Notable cyber accidents have likely already occurred.
For example, it seems probable that the 2017 attack known as WannaCry, carried out by North Korean hackers and causing more than $4 billion in damage all over the world, was at least partially unintentional.
Though designed to act as ransomware, the attack contained no mechanism for decrypting files once a ransom was paid.
The North Koreans may not have understood the power of an NSA exploit, ETERNALBLUE, which they repurposed and added to the code”

But stuxnet is only ‘probably’ from USA and Isreal, and the attack on the German steelmill was “mysterious” instead of another stuxnet operation.

There are other cases, too.
A mysterious attack on a steel plant in Germany in 2014 was apparently an espionage operation gone wrong.
It triggered automated shutdown procedures that damaged the facility.
The countrywide outage of Syria’s internet in 2012 was purportedly another espionage attempt, this time by the NSA, that inadvertently disabled key internet routing functions.
Stuxnet, the reported U.S. and Israeli attack on Iran, propagated far further than intended, eventually turning a covert program into one of the most famous cyber operations ever

Even glorifying their industrial sabotage as “one of the most famous cyber operations ever

For me this reads like 1 side of the story of 2 people having an issue with another. Every few sentences a small spin/stab towards the other.
This secondary agenda undermines the credibility of the report as a whole, which is actually a pretty decent summary/exploration of ML.

Ergo Sum May 20, 2020 5:43 AM

Quote from the article:

But another set of questions also deserves analysis: what about the cybersecurity vulnerabilities of machine learning systems themselves? It stands to reason that they will be vulnerable to many of the same weaknesses as traditional computer systems, such as the potential for software bugs that an attacker could exploit. Moreover, they offer new kinds of fundamental vulnerabilities providing hackers additional opportunities to undermine the effectiveness of machine learning systems in critical moments. Yet, for all of this, credible estimates suggest only one percent of AI research money is spent on machine learning security and safety.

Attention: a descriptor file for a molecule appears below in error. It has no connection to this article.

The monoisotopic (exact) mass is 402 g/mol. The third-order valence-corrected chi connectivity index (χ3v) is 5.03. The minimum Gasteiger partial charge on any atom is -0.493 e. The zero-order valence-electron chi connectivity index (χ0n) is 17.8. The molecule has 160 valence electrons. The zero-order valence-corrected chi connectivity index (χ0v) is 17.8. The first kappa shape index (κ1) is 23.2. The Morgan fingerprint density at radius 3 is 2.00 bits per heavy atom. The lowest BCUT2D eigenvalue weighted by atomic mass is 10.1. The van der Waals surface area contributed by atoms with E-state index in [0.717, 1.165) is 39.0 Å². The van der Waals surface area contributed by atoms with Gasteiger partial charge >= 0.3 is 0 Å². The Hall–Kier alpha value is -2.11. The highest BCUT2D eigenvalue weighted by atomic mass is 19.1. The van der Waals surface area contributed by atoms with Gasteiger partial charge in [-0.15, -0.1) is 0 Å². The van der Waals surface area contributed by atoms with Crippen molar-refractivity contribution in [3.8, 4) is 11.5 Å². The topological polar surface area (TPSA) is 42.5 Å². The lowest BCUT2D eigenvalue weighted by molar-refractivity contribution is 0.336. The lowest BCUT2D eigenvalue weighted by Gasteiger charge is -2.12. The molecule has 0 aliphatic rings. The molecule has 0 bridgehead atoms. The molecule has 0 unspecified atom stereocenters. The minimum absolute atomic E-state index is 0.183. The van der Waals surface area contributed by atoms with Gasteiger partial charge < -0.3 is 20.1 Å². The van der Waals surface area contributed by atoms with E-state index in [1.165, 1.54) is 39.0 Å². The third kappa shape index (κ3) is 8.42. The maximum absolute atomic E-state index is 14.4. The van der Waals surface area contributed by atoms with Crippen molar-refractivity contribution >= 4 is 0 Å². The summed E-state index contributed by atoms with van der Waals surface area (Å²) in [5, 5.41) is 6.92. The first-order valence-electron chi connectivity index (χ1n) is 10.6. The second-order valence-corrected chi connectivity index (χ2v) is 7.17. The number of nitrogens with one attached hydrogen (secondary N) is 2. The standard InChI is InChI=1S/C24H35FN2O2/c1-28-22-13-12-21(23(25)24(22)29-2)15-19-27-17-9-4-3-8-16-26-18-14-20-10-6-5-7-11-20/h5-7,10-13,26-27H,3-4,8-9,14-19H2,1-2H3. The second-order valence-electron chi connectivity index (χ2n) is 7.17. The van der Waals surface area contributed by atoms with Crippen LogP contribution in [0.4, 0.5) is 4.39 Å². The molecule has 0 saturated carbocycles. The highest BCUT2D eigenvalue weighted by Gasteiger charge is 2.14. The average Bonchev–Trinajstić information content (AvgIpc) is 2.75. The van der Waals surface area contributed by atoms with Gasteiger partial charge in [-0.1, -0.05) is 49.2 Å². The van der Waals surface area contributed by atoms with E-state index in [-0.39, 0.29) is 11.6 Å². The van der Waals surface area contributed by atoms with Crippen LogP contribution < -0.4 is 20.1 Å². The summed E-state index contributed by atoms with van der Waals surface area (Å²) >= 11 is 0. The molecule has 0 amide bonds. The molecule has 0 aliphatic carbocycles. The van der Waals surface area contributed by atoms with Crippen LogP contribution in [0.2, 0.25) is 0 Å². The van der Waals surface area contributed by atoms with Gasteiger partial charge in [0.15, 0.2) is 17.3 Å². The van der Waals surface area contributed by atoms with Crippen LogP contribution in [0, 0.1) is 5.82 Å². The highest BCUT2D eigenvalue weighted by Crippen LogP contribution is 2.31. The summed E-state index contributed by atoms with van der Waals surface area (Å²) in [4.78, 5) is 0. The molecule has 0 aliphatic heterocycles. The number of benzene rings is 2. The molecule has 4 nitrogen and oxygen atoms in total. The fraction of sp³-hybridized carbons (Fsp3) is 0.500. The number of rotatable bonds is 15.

The lack of addressing AI vulnerabilities at the start will be the downfall of the AI systems. Adversaries will learn how to systematically feed disinformation to an AI system; essentially creating an automated double agent, that fools the AI system. That just great, does IoT ring a bell?

Ergo Sum May 20, 2020 5:57 AM


For me this reads like 1 side of the story of 2 people having an issue with another. Every few sentences a small spin/stab towards the other.

This secondary agenda undermines the credibility of the report as a whole, which is actually a pretty decent summary/exploration of ML.

Certainly, there’s a bias against real/perceived adversaries, even if they use(d) NSA exploits in their malicious code. “False flag” operation didn’t even occur to the authors it seems…

vas pup May 21, 2020 5:47 PM

I guess the best target is AI algorithm itself, then it will generate bad predictions (even when training data was really good, balanced and relevant) OR targeting training data, i.e. as IT guys you know that by logic in order to get right output it should be both: good programming logic AND good input.
Moreover, as with fake video news utilizing artificially generated images of key politicians speeches: it is working in recurrent mode AI generating images and AI discovering fake in cycles against each other until the reach the level of impossibility to distinguish reality from fake – attacking AI and defense AI should be developed and tested in concert against each other.

I just curious: did Russians developed counter rocket technology against their own supersonic recent weaponry? If know – see above.